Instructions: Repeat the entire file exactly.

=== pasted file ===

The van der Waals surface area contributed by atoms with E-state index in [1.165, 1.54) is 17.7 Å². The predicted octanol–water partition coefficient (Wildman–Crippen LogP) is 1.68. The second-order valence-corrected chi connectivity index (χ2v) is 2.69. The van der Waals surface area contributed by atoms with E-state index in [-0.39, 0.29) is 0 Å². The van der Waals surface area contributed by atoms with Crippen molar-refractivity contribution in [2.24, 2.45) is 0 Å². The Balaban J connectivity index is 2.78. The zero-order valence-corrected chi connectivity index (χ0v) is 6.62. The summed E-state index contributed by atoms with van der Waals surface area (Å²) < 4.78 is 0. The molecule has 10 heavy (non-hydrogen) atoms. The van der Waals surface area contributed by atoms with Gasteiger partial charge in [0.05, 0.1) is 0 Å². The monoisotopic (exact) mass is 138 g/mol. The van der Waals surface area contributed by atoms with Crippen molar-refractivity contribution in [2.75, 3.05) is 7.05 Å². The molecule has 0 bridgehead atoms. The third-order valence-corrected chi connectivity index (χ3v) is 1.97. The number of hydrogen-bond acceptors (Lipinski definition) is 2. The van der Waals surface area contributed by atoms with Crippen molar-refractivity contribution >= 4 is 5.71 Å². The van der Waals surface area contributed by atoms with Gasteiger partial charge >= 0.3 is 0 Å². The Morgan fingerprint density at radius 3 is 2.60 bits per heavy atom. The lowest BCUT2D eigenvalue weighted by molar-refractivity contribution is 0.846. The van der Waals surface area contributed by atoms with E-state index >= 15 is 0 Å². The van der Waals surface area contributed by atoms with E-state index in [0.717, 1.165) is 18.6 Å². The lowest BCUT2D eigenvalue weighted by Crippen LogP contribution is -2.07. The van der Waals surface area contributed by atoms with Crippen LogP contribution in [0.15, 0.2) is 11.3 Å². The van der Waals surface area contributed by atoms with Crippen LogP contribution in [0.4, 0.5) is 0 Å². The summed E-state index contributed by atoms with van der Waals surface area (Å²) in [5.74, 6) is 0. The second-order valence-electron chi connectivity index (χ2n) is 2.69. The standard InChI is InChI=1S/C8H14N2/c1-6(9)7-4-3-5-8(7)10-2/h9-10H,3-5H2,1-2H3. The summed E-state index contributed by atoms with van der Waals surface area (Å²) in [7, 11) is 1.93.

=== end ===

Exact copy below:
The van der Waals surface area contributed by atoms with E-state index in [1.165, 1.54) is 17.7 Å². The predicted octanol–water partition coefficient (Wildman–Crippen LogP) is 1.68. The second-order valence-corrected chi connectivity index (χ2v) is 2.69. The van der Waals surface area contributed by atoms with E-state index in [-0.39, 0.29) is 0 Å². The van der Waals surface area contributed by atoms with Crippen molar-refractivity contribution in [2.24, 2.45) is 0 Å². The Balaban J connectivity index is 2.78. The zero-order valence-corrected chi connectivity index (χ0v) is 6.62. The summed E-state index contributed by atoms with van der Waals surface area (Å²) < 4.78 is 0. The molecule has 10 heavy (non-hydrogen) atoms. The van der Waals surface area contributed by atoms with Gasteiger partial charge in [0.05, 0.1) is 0 Å². The monoisotopic (exact) mass is 138 g/mol. The van der Waals surface area contributed by atoms with Crippen molar-refractivity contribution in [2.75, 3.05) is 7.05 Å². The molecule has 0 bridgehead atoms. The third-order valence-corrected chi connectivity index (χ3v) is 1.97. The number of hydrogen-bond acceptors (Lipinski definition) is 2. The van der Waals surface area contributed by atoms with Crippen molar-refractivity contribution >= 4 is 5.71 Å². The van der Waals surface area contributed by atoms with Gasteiger partial charge >= 0.3 is 0 Å². The Morgan fingerprint density at radius 3 is 2.60 bits per heavy atom. The lowest BCUT2D eigenvalue weighted by molar-refractivity contribution is 0.846. The van der Waals surface area contributed by atoms with E-state index >= 15 is 0 Å². The van der Waals surface area contributed by atoms with E-state index in [0.717, 1.165) is 18.6 Å². The lowest BCUT2D eigenvalue weighted by Crippen LogP contribution is -2.07. The van der Waals surface area contributed by atoms with Crippen LogP contribution in [0.15, 0.2) is 11.3 Å². The van der Waals surface area contributed by atoms with Crippen LogP contribution in [0.4, 0.5) is 0 Å². The summed E-state index contributed by atoms with van der Waals surface area (Å²) in [5.74, 6) is 0. The second-order valence-electron chi connectivity index (χ2n) is 2.69. The standard InChI is InChI=1S/C8H14N2/c1-6(9)7-4-3-5-8(7)10-2/h9-10H,3-5H2,1-2H3. The summed E-state index contributed by atoms with van der Waals surface area (Å²) in [7, 11) is 1.93.